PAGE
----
William H. Sanders, the Herman M. Dieckamp Endowed Chair in Engineering at the University of Illinois at Urbana-Champaign and the interim director of the Discovery Partners Institute (DPI) in the University of Illinois System, has been appointed as the next dean of the College of Engineering at Carnegie Mellon University, effective January 1, 2020.
Sanders will also hold an appointment in Carnegie Mellon’s Department of Electrical and Computer Engineering in the College of Engineering, as well as a courtesy appointment in the Computer Science Department in the School of Computer Science.
Sanders has spent the past 25 years of his career as a tenured professor at Illinois in the Department of Electrical and Computer Engineering and Department of Computer Science. His research interests include secure and dependable computing and security, as well as resiliency metrics and evaluation, with a focus on critical infrastructures. He has published more than 270 technical papers in those areas. Sanders has also directed work at the forefront of national efforts to make the U.S. power grid smart and resilient.
Beyond his significant scholarly record, he was the founding director of the University of Illinois’ Information Trust Institute in 2004, growing its faculty to more than 100 and attracting $80 million in external research funding by 2011. Sanders then served as director of the Coordinated Science Laboratory from 2010-2014 and was head of the university’s Department of Electrical and Computer Engineering from 2014-2018. He also co-founded the Advanced Digital Sciences Center in Singapore in 2009, which is Illinois’ first international research facility.
“Bill is a proven leader in engineering research and academia who builds strategic public-private partnerships. He’s also a well-respected collaborator in higher education,” said Carnegie Mellon Provost James H. Garrett, Jr. “I am fully confident that Bill will effectively shape the vision of our College of Engineering to ensure that its unparalleled advances in academic and research areas will continue to rise to the challenges of our fast-changing world.”
As interim director of DPI for the past year, Sanders led the joint education, research, and innovation institute in its efforts to drive technology-based economic growth. Backed by a $500 million appropriation from the state and more than $400 million in private funding, DPI spans three universities and includes eight other academic partners.
Bill is a proven leader in engineering research and academia who builds strategic public-private partnerships. He’s also a well-respected collaborator in higher education. I am fully confident that Bill will effectively shape the vision of our College of Engineering.James H. Garrett, Jr. , Provost, Carnegie Mellon University
“CMU’s College of Engineering has a unique culture that is interdisciplinary to the core and breaks traditional disciplinary boundaries to yield impactful, world-changing results,” said Sanders. “I am humbled and honored to serve as the next dean of engineering and look forward to working collaboratively across the college and university to create major research and education initiatives that will raise engineering’s impact and stature to new heights worldwide.”
Sanders earned his bachelor’s degree in computer engineering; master’s degree in computer, information, and control engineering; and doctoral degree in computer science and engineering, all from the University of Michigan. He is an elected fellow of the Institute of Electrical and Electronics Engineers (IEEE), the Association for Computing Machinery; and the American Association for the Advancement of Science.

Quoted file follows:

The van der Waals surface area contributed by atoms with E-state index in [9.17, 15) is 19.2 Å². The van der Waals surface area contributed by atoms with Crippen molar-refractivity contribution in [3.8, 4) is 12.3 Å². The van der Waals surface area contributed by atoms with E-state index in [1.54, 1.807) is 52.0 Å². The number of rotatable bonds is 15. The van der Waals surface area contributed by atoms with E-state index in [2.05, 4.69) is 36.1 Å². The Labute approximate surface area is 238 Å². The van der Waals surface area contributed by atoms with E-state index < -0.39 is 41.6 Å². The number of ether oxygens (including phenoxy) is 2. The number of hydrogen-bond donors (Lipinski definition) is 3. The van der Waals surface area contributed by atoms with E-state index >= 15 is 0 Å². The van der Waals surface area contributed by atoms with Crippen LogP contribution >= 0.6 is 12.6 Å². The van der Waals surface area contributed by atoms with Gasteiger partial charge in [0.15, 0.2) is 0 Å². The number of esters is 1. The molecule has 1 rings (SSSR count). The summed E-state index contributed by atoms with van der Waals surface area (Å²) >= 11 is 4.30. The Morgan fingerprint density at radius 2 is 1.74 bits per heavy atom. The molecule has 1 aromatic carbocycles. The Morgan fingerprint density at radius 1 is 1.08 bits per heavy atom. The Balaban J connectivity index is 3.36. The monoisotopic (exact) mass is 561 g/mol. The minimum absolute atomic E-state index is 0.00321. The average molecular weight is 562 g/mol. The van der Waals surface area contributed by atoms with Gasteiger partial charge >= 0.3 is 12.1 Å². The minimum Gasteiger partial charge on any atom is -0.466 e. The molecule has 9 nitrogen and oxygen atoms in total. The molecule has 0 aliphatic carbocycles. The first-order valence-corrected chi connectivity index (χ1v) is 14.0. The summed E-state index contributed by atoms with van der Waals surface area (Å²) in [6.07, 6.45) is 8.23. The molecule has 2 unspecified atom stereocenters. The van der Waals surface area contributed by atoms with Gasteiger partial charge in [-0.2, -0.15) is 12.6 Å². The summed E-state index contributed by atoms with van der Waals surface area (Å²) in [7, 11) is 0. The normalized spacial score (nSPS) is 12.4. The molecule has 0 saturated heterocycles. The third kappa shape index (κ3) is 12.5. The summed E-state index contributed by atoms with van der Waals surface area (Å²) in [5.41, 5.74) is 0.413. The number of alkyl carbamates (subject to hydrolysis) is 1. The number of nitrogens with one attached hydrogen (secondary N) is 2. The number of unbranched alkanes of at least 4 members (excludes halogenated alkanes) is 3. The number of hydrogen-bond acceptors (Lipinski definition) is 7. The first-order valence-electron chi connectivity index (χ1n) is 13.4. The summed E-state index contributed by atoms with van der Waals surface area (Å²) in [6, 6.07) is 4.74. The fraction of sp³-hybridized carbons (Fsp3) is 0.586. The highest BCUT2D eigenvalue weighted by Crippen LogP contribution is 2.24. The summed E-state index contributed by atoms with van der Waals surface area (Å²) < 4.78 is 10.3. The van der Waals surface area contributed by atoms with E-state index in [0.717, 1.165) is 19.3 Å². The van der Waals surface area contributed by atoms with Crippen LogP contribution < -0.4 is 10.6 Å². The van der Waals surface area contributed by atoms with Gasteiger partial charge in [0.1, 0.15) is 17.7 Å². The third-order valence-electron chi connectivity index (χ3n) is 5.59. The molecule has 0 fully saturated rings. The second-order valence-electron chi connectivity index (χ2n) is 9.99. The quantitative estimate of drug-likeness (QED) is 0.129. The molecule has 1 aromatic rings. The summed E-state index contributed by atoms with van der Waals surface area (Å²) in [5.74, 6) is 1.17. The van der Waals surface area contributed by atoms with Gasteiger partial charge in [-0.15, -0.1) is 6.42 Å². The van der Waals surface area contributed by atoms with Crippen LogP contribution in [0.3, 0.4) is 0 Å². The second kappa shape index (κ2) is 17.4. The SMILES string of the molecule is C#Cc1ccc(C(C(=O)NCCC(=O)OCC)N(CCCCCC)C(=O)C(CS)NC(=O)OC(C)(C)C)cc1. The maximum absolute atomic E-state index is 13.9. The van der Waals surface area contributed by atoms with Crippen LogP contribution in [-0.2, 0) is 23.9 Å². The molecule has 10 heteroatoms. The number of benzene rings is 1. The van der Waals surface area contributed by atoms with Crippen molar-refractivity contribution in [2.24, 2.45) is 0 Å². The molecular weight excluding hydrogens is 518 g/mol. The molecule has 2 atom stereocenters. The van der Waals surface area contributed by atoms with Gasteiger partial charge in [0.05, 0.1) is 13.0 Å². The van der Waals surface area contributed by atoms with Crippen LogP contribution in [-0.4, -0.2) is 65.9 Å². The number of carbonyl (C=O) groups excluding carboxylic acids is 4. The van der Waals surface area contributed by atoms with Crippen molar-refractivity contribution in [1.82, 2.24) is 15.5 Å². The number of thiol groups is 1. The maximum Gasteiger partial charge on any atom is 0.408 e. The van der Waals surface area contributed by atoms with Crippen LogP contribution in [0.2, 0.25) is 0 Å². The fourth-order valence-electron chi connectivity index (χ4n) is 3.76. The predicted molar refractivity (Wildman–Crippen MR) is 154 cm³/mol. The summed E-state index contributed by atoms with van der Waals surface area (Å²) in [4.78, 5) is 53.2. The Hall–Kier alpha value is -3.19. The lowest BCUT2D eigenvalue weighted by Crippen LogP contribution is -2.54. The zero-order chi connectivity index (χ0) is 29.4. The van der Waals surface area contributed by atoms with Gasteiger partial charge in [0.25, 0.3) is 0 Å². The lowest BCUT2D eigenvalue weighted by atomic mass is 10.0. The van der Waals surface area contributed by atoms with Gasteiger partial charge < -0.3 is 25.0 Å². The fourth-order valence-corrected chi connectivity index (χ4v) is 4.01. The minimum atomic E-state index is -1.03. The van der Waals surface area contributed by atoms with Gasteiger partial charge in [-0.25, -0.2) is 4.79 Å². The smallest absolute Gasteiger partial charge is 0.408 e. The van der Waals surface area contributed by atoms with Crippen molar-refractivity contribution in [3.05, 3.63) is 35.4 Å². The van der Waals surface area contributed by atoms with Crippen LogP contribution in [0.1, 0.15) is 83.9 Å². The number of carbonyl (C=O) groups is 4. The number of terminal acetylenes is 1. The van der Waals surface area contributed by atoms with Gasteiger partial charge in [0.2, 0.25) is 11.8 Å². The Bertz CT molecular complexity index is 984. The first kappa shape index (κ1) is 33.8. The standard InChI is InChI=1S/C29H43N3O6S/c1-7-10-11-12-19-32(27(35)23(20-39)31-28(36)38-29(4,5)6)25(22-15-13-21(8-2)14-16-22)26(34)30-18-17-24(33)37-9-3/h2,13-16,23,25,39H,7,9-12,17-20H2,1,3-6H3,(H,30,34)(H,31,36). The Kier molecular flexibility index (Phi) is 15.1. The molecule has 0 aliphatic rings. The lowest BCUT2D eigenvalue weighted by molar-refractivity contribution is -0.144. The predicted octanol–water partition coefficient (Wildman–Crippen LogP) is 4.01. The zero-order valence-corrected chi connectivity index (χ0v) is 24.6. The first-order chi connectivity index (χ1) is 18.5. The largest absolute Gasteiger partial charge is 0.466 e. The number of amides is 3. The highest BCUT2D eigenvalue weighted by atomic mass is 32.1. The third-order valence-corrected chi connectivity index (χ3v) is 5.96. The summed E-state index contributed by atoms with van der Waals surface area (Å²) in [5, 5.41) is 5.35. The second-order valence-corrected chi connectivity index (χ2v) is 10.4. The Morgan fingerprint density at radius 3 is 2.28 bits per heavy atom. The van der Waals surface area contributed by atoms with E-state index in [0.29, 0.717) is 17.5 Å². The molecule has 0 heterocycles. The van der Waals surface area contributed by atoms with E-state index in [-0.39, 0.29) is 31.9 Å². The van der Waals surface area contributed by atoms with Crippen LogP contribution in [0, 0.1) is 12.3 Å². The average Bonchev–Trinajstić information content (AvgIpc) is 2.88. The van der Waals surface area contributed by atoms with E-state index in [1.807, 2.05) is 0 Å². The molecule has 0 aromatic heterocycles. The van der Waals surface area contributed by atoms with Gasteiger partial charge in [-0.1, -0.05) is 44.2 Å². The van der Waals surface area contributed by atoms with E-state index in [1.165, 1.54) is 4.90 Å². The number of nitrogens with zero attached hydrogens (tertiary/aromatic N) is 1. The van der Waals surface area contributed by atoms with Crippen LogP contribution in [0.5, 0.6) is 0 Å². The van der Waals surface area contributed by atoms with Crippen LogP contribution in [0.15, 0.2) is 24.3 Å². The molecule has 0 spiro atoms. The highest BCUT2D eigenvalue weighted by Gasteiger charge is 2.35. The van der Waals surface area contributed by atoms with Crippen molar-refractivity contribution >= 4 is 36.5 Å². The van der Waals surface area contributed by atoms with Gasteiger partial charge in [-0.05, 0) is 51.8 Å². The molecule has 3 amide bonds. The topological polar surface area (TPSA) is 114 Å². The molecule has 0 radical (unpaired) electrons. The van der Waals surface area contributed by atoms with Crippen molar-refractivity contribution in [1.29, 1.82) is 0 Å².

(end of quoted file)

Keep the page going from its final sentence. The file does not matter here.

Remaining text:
His awards include the 2016 IEEE Technical Field Award, Innovation in Societal Infrastructure, for “assessment-driven design of trustworthy cyber infrastructures for societal-scale systems.” Sanders is also an entrepreneur and the co-founder of Network Perception Inc.
CMU’s College of Engineering has a unique culture that is interdisciplinary to the core and breaks traditional disciplinary boundaries to yield impactful, world-changing results. I am humbled and honored to serve as the next dean of engineering.Bill Sanders, Incoming Dean, College of Engineering
“Bill is recognized as a leader in his field, and the committee was drawn to his wealth of experience and his collaborative nature,” said Akinci, the Paul Christiano Professor of Civil and Environmental Engineering and associate dean for research in the college. “Throughout his career, he has demonstrated a strong commitment to diversity and has an impressive track record of nurturing inclusivity. Bill also has outstanding technical skills and a proven ability to galvanize faculty, staff, and students in pursuit of solutions to societal challenges.”
“The committee experienced directly that Bill is an engaging, visionary leader with a deep appreciation for scholarship across a wide range of disciplines who understands the value of partnerships at all levels,” said Donahue, search committee co-chair and Lord University Professor of Chemistry in Chemical Engineering, Chemistry, and Engineering and Public Policy.
Jonathan (Jon) Cagan will remain the interim dean until Sanders arrives. Cagan plans to continue teaching as a member of the college’s mechanical engineering faculty. He was named interim dean when Garrett began his tenure as provost in January 2019.
“I would like to thank Professor Cagan for his excellent leadership as interim dean throughout this year,” said Garrett. “His work has been vitally important to the ongoing success of the college, and I greatly appreciate his efforts during this time of leadership transition. I also thank the dean search committee and its co-chairs, Neil and Burcu, for ensuring a successful and timely selection throughout the process.”